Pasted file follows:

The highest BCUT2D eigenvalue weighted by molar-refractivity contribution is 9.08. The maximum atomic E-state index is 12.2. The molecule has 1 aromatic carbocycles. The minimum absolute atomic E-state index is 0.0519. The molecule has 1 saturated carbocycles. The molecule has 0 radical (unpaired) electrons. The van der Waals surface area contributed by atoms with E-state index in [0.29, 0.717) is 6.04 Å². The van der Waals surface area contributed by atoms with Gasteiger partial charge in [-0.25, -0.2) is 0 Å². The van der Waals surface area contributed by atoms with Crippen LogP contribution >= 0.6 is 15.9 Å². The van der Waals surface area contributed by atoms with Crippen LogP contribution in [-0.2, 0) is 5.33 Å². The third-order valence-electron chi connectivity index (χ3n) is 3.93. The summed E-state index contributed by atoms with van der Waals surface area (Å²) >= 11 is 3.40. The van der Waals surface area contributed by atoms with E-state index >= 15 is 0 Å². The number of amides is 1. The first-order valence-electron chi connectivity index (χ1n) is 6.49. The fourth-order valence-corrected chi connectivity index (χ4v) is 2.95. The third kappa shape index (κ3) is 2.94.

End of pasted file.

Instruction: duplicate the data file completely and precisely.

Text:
The highest BCUT2D eigenvalue weighted by molar-refractivity contribution is 9.08. The maximum atomic E-state index is 12.2. The molecule has 1 aromatic carbocycles. The minimum absolute atomic E-state index is 0.0519. The molecule has 1 saturated carbocycles. The molecule has 0 radical (unpaired) electrons. The van der Waals surface area contributed by atoms with E-state index in [0.29, 0.717) is 6.04 Å². The van der Waals surface area contributed by atoms with Gasteiger partial charge in [-0.25, -0.2) is 0 Å². The van der Waals surface area contributed by atoms with Crippen LogP contribution >= 0.6 is 15.9 Å². The van der Waals surface area contributed by atoms with Crippen LogP contribution in [-0.2, 0) is 5.33 Å². The third-order valence-electron chi connectivity index (χ3n) is 3.93. The summed E-state index contributed by atoms with van der Waals surface area (Å²) >= 11 is 3.40. The van der Waals surface area contributed by atoms with E-state index >= 15 is 0 Å². The number of amides is 1. The first-order valence-electron chi connectivity index (χ1n) is 6.49. The fourth-order valence-corrected chi connectivity index (χ4v) is 2.95. The third kappa shape index (κ3) is 2.94.